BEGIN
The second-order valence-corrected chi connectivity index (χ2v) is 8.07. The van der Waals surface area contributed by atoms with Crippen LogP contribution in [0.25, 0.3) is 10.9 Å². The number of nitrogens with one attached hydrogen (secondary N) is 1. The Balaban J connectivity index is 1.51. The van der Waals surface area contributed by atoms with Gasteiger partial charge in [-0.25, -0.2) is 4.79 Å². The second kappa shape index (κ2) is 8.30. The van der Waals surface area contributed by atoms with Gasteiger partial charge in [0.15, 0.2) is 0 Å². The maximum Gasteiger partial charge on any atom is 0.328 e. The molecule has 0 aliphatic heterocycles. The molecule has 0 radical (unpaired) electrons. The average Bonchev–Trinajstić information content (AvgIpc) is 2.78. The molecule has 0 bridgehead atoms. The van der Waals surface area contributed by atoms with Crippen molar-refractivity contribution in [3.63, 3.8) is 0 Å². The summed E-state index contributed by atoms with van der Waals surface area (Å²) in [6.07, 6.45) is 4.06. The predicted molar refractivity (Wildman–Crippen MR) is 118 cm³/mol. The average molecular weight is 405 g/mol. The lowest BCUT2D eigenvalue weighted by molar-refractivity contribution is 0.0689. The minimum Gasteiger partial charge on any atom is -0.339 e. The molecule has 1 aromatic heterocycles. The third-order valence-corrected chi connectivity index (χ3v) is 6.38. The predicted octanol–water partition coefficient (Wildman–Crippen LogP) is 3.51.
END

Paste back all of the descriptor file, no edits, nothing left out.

The second-order valence-corrected chi connectivity index (χ2v) is 8.07. The van der Waals surface area contributed by atoms with Crippen LogP contribution in [0.25, 0.3) is 10.9 Å². The number of nitrogens with one attached hydrogen (secondary N) is 1. The Balaban J connectivity index is 1.51. The van der Waals surface area contributed by atoms with Gasteiger partial charge in [-0.25, -0.2) is 4.79 Å². The second kappa shape index (κ2) is 8.30. The van der Waals surface area contributed by atoms with Gasteiger partial charge in [0.15, 0.2) is 0 Å². The maximum Gasteiger partial charge on any atom is 0.328 e. The molecule has 0 aliphatic heterocycles. The molecule has 0 radical (unpaired) electrons. The average Bonchev–Trinajstić information content (AvgIpc) is 2.78. The molecule has 0 bridgehead atoms. The van der Waals surface area contributed by atoms with Crippen molar-refractivity contribution in [3.63, 3.8) is 0 Å². The summed E-state index contributed by atoms with van der Waals surface area (Å²) in [6.07, 6.45) is 4.06. The predicted molar refractivity (Wildman–Crippen MR) is 118 cm³/mol. The average molecular weight is 405 g/mol. The lowest BCUT2D eigenvalue weighted by molar-refractivity contribution is 0.0689. The minimum Gasteiger partial charge on any atom is -0.339 e. The molecule has 1 aromatic heterocycles. The third-order valence-corrected chi connectivity index (χ3v) is 6.38. The predicted octanol–water partition coefficient (Wildman–Crippen LogP) is 3.51.